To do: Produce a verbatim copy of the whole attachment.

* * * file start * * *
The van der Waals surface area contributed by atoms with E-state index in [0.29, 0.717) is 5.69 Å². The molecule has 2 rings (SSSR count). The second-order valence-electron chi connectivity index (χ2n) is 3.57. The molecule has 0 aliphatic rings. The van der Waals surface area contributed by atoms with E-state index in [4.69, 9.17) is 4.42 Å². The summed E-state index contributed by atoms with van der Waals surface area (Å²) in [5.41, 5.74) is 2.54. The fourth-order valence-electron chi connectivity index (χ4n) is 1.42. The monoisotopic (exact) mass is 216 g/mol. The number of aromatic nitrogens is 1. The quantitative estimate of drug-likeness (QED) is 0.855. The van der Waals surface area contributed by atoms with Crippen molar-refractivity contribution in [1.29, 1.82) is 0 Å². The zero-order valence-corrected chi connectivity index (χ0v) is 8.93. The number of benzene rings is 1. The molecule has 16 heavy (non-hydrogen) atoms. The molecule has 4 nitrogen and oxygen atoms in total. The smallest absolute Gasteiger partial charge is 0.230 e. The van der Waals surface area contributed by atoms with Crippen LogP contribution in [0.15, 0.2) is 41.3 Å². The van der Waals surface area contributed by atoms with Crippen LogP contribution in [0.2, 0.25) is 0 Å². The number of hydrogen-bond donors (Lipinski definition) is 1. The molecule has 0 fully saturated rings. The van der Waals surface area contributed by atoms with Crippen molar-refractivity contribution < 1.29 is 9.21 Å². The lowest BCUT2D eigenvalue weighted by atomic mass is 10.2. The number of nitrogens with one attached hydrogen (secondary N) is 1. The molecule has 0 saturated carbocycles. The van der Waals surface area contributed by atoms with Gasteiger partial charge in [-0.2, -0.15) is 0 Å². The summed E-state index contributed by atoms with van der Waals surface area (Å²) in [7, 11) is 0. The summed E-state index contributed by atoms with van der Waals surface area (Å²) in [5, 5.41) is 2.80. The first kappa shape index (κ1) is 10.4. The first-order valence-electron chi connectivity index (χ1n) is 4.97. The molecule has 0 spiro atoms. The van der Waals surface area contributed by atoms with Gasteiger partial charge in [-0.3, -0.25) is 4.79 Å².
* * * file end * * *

The van der Waals surface area contributed by atoms with E-state index in [0.29, 0.717) is 5.69 Å². The molecule has 2 rings (SSSR count). The second-order valence-electron chi connectivity index (χ2n) is 3.57. The molecule has 0 aliphatic rings. The van der Waals surface area contributed by atoms with E-state index in [4.69, 9.17) is 4.42 Å². The summed E-state index contributed by atoms with van der Waals surface area (Å²) in [5.41, 5.74) is 2.54. The fourth-order valence-electron chi connectivity index (χ4n) is 1.42. The monoisotopic (exact) mass is 216 g/mol. The number of aromatic nitrogens is 1. The quantitative estimate of drug-likeness (QED) is 0.855. The van der Waals surface area contributed by atoms with Crippen molar-refractivity contribution in [1.29, 1.82) is 0 Å². The zero-order valence-corrected chi connectivity index (χ0v) is 8.93. The number of benzene rings is 1. The molecule has 16 heavy (non-hydrogen) atoms. The molecule has 4 nitrogen and oxygen atoms in total. The smallest absolute Gasteiger partial charge is 0.230 e. The van der Waals surface area contributed by atoms with Crippen LogP contribution in [0.15, 0.2) is 41.3 Å². The van der Waals surface area contributed by atoms with Crippen LogP contribution in [0.2, 0.25) is 0 Å². The number of hydrogen-bond donors (Lipinski definition) is 1. The molecule has 0 fully saturated rings. The van der Waals surface area contributed by atoms with Crippen molar-refractivity contribution < 1.29 is 9.21 Å². The lowest BCUT2D eigenvalue weighted by atomic mass is 10.2. The number of nitrogens with one attached hydrogen (secondary N) is 1. The molecule has 0 saturated carbocycles. The van der Waals surface area contributed by atoms with Gasteiger partial charge in [-0.2, -0.15) is 0 Å². The summed E-state index contributed by atoms with van der Waals surface area (Å²) in [7, 11) is 0. The summed E-state index contributed by atoms with van der Waals surface area (Å²) in [5, 5.41) is 2.80. The first kappa shape index (κ1) is 10.4. The first-order valence-electron chi connectivity index (χ1n) is 4.97. The molecule has 0 spiro atoms. The van der Waals surface area contributed by atoms with Gasteiger partial charge in [-0.3, -0.25) is 4.79 Å².